CM seeks meeting with PM on increasing jurisdiction of BSF in Punjab

Chandigarh, October 22: The Punjab Chief Minister Charanjit Singh Channi on Friday urged the Prime Minister Narendra Modi to relook into the matter and restore the status that existed before the notification of 11th October, so as to enable the Border Security Force and the Punjab Police to work together against the anti-national forces for safeguarding the sovereignty and territorial integrity of India. 

Meanwhile, Channi also urged the Prime Minister to give an appointment for a meeting on this issue. 

In a letter to the Prime Minister, Channi apprised that the BSF is trained to perform their primary duty of guarding and securing the international border and to act as the first line of defence.

He mentioned that policing is the duty and responsibility of the state/local police. Moreover, the Punjab Police is a professional force fully competent to handle any law & order situation within the State.

The Chief Minister revealed that Punjab Police has dealt with terrorism effectively in the past, which would not have been possible without effective coordination between Punjab Police and Central agencies.

He said joint operations have been conducted successfully against drug traffickers and terrorist modules because of excellent coordination between BSF and Punjab Police in the recent past. 

Making a strong plea to review the entire matter, the Chief Minister said there are no justifiable reasons for unilaterally changing the existing arrangements by the Government of India now.

He apprised the Prime Minister that the Police and Law & Order are subjects under the State List and are looked after by the States. By conferring powers of police officers to search, seizure and arrest persons upon BSF officers, not only for prevention of offences punishable under various Acts but also for any cognizable offence punishable under any other Central Act without consulting the State Governments or obtaining their concurrence, amounts to encroachment upon the powers and role of State by the Centre.

He further said the Central Government is thus attempting to weaken spirit of federalism and disturb the federal structure of the Constitution. 

Pointing out further, Channi said the Ministry of Home Affairs, Government of India has issued a notification on October 11, 2021 extending the jurisdiction of BSF from 15 kilometres to 50 kilometres areas along the international borders in the States of Punjab, Assam and West Bengal.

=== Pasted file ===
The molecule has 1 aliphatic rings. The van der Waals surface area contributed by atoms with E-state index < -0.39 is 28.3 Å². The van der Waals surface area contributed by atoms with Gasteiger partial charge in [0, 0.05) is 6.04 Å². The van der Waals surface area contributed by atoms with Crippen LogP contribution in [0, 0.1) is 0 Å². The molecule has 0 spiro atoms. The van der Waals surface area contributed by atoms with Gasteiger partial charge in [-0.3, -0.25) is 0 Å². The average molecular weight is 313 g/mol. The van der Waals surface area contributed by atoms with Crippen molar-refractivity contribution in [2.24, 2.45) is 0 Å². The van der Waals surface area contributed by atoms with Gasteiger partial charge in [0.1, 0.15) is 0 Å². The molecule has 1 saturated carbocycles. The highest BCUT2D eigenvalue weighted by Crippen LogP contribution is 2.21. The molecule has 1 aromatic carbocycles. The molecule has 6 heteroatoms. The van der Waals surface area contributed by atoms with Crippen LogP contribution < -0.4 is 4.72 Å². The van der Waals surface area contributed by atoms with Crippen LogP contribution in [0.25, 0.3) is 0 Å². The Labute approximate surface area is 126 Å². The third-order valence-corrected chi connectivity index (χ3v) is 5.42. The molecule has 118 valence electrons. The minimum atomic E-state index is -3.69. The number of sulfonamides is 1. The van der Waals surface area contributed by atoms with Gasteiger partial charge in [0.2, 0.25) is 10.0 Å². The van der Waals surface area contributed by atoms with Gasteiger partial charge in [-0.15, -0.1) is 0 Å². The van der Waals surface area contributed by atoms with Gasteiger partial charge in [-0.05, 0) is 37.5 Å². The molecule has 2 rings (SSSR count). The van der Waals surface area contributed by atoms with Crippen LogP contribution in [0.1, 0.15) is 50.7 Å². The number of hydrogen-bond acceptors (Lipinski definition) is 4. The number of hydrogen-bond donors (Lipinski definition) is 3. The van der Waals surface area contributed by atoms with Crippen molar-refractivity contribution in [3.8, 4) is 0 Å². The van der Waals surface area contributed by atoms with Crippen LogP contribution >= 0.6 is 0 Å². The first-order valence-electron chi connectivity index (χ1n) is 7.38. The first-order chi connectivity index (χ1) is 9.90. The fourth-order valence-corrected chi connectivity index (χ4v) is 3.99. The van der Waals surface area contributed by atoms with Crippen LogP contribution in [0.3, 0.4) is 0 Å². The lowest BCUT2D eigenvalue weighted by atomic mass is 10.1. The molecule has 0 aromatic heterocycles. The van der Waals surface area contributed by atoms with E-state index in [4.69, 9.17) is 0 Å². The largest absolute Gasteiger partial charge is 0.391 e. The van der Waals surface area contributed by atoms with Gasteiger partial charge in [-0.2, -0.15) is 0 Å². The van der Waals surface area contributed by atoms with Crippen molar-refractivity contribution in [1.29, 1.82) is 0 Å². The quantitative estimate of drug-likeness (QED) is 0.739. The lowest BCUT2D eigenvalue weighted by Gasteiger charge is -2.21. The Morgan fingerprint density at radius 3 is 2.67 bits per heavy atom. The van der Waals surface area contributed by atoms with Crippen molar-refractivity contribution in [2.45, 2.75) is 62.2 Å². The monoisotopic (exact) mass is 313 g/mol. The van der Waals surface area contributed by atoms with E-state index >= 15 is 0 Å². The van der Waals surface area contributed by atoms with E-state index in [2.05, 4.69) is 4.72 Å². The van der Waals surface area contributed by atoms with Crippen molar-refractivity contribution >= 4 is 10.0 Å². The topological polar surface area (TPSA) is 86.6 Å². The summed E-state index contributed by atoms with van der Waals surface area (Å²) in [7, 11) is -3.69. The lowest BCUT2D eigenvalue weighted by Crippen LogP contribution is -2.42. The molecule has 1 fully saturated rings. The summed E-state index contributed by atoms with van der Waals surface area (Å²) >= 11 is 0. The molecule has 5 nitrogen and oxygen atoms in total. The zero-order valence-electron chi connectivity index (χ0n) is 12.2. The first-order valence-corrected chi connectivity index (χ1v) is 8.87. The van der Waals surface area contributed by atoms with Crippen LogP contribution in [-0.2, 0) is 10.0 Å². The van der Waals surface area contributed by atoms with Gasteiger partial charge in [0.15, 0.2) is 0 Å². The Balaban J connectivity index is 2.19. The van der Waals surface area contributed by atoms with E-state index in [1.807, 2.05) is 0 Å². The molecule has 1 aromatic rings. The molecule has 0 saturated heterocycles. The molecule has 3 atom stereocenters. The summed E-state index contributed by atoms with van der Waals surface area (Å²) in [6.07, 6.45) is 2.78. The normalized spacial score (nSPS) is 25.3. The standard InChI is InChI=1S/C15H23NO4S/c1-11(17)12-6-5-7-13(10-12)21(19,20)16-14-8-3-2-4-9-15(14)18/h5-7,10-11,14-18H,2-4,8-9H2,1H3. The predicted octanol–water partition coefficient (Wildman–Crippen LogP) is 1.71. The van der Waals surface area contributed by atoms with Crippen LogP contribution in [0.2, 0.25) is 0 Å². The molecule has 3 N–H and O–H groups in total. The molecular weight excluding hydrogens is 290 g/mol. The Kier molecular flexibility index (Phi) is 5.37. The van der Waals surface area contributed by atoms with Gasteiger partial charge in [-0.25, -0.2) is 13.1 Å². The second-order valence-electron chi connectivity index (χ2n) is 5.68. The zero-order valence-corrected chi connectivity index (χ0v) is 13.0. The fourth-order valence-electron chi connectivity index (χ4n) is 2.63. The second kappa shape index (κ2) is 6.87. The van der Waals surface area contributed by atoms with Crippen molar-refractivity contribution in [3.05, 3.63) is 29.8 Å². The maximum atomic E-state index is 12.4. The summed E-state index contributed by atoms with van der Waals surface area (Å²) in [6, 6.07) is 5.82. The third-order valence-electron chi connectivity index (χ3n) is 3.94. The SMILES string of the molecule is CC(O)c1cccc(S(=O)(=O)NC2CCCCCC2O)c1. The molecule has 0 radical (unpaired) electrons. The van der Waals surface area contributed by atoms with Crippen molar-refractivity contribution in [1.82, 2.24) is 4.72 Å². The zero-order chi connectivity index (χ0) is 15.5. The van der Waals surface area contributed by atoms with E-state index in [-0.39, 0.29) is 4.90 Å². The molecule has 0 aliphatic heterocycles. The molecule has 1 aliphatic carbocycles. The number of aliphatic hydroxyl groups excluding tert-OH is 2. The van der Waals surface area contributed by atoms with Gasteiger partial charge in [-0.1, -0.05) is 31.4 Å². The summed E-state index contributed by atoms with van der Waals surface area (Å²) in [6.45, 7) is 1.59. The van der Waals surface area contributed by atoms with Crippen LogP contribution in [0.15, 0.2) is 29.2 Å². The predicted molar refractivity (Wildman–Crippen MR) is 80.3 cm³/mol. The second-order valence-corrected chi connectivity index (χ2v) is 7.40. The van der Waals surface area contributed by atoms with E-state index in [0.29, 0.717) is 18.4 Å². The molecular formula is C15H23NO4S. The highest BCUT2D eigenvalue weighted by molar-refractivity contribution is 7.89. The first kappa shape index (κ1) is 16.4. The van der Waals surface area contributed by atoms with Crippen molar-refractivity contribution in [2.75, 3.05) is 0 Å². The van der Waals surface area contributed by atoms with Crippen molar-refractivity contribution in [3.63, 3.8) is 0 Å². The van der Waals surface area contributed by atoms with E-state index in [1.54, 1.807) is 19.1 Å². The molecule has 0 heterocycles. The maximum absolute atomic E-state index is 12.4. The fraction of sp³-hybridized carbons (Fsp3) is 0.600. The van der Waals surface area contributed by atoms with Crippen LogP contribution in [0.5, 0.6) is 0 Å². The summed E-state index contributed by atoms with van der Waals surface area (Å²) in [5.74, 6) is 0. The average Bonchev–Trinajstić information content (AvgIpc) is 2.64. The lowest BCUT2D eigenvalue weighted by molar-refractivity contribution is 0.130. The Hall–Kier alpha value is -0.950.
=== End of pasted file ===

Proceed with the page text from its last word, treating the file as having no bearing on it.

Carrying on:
This notification has been issued in amendment to the earlier notification dated 3rd July, 2014, in exercise of the powers conferred by Sub-section (1) of Section 139 of the Border Security Force Act, 1958 (Act 47 of 1968), extending the powers of the BSF to so much of areas comprised with in a belt of 50 kilometres running along the borders of India in the States of Gujarat, Rajasthan, Punjab, West Bengal and Assam, and to the whole of the area comprised in the States of Manipur, Mizoram, Tripura, Nagaland, Meghalaya and Union Territories of Jammu & Kashmir and Ladakh.

As per the earlier notifications dated 22nd September, 1969 and 11th June, 2012 also, BSF was given Jurisdiction in the area falling within a belt of 15 km only in Punjab.

By issuing the said notification, the Chief Minister said the Central Government has empowered under the Code of Criminal Procedure, 1973, all the officers of the rank corresponding to that of the lowest rank of member of the Force, to exercise and discharge the powers and duties under Sub-section (1) of Section 41, Section 47, sub-section (1) of section 51, section 52, 149, 150, 151 and sections 152 of the Code of Criminal Procedure Code, 1973; and all the officers of a rank corresponding to or lower than that of officers and subordinate officers of the force are empowered under the said Code to exercise and discharge the powers and duties under sections 100 and 131 thereof, within the local limits of the areas comprised within a belt of 50 kilometres in Punjab for the purposes of (i) prevention of offences punishable under the Passport (Entry into India) Act, 1920; the Registration at Foreigners Act, 1939, the Central Excise and Salt Act, 1944; the Foreigners Act, 1946; the Foreign Exchange Regulation Act, 1947, the Customs Act, 1962 or the Passports Act 1967 or of any cognizable offence punishable under any other Central Act; or (ii) for the purpose of apprehending any person who has committed any offence referred to in clause (i) above.

Notably, Punjab has 425 kilometres of international border with Pakistan, and more than 80% of total area of the border districts viz. Pathankot, Gurdaspur, Amritsar, Tarn Taran, Ferozepur, Fazilka and all the major towns and cities including all the district headquarters of these border districts of Punjab fall within 50 Kms area from the Indo-Pak international border. 




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